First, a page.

How does elevated ozone impact soybean? A meta-analysis of photosynthesis, growth and yield

Authors


Dr Stephen P. Long, Department of Crop Sciences, 190 ERML, 1201 W. Gregory Dr, Urbana, IL 61801, USA. Fax: +1 (217) 244 7563; e-mail: stevel@life.uiuc.edu

ABSTRACT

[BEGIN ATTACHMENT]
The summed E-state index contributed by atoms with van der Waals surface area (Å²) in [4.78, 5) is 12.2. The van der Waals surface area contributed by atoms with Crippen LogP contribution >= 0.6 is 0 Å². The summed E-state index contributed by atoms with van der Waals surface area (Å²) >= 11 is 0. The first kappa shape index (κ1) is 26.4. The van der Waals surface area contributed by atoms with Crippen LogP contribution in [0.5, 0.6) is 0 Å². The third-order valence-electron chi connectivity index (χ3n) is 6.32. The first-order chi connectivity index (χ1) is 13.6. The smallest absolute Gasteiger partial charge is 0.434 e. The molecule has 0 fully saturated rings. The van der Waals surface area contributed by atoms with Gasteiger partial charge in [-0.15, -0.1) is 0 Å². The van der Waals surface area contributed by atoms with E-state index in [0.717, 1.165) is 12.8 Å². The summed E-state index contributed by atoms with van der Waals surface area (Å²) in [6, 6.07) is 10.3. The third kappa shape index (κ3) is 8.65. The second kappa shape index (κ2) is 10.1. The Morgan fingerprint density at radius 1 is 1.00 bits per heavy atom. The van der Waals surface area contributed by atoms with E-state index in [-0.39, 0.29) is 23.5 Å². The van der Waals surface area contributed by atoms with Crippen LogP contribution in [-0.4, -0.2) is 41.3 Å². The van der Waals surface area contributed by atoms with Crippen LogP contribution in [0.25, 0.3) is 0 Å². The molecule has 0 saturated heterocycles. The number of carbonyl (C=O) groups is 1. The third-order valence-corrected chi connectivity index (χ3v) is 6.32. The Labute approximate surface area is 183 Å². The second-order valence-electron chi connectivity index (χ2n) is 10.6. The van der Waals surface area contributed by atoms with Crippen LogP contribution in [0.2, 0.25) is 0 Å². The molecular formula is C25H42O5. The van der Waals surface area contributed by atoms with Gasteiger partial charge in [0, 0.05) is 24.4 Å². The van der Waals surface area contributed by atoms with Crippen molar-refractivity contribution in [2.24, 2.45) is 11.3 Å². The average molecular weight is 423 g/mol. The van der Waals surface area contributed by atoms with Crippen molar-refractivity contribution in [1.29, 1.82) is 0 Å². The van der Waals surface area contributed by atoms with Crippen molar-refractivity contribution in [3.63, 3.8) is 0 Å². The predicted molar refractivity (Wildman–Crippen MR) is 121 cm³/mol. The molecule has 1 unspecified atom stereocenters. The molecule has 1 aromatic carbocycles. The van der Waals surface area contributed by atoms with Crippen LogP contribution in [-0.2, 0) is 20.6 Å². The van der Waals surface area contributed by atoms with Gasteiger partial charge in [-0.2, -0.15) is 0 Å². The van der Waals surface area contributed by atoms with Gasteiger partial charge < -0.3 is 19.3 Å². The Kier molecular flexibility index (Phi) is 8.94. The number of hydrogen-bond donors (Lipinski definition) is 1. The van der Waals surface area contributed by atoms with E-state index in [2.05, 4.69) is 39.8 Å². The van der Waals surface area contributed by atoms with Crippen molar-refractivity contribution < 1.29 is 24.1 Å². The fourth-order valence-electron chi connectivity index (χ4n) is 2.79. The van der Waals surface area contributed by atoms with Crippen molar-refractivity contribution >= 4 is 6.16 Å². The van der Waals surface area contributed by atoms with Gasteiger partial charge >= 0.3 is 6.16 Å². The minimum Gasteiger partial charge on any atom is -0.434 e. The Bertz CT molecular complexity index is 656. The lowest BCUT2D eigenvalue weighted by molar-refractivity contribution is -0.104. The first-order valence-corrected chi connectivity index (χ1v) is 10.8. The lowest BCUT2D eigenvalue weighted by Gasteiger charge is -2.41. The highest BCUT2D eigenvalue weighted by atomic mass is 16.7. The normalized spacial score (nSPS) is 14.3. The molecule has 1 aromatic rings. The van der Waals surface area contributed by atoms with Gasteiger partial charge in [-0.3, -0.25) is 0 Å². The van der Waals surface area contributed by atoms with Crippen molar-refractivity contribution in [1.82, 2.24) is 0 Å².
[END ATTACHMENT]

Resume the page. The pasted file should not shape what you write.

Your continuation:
Surface ozone concentrations ([O3]) during the growing season in much of the northern temperate zone reach mean peak daily concentrations of 60 p.p.b. Concentrations are predicted to continue to rise over much of the globe during the next 50 years. Although these low levels of ozone may not induce visible symptoms on most vegetation, they can result in substantial losses of production and reproductive output. Establishing the vulnerability of vegetation to rising background ozone is complicated by marked differences in findings between individual studies. Ozone effects are influenced by exposure dynamics, nutrient and moisture conditions, and the species and cultivars that are investigated. Meta-analytic techniques provide an objective means to quantitatively summarize treatment responses. Soybean has been the subject of many studies of ozone effects. It is both the most widely planted dicotyledonous crop and a model for other C3 annual plants. Meta-analytic techniques were used to quantitatively summarize the response of soybean to an average, chronic ozone exposure of 70 p.p.b., from 53 peer-reviewed studies. At maturity, the average shoot biomass was decreased 34% and seed yield was 24% lower. Even in studies where [O3] was < 60 p.p.b., there was a significant decrease in biomass and seed production. At low [O3], decreased production corresponded to a decrease in leaf photosynthesis, but in higher [O3] the larger loss in production was associated with decreases in both leaf photosynthesis and leaf area. The impact of ozone increased with developmental stage, with little effect on vegetative growth and the greatest effect evident at completion of seed filling. Other stress treatments, including UV-B and drought, did not alter the ozone response. Elevated carbon dioxide significantly decreased ozone-induced losses, which may be explained by a significant decrease in stomatal conductance.

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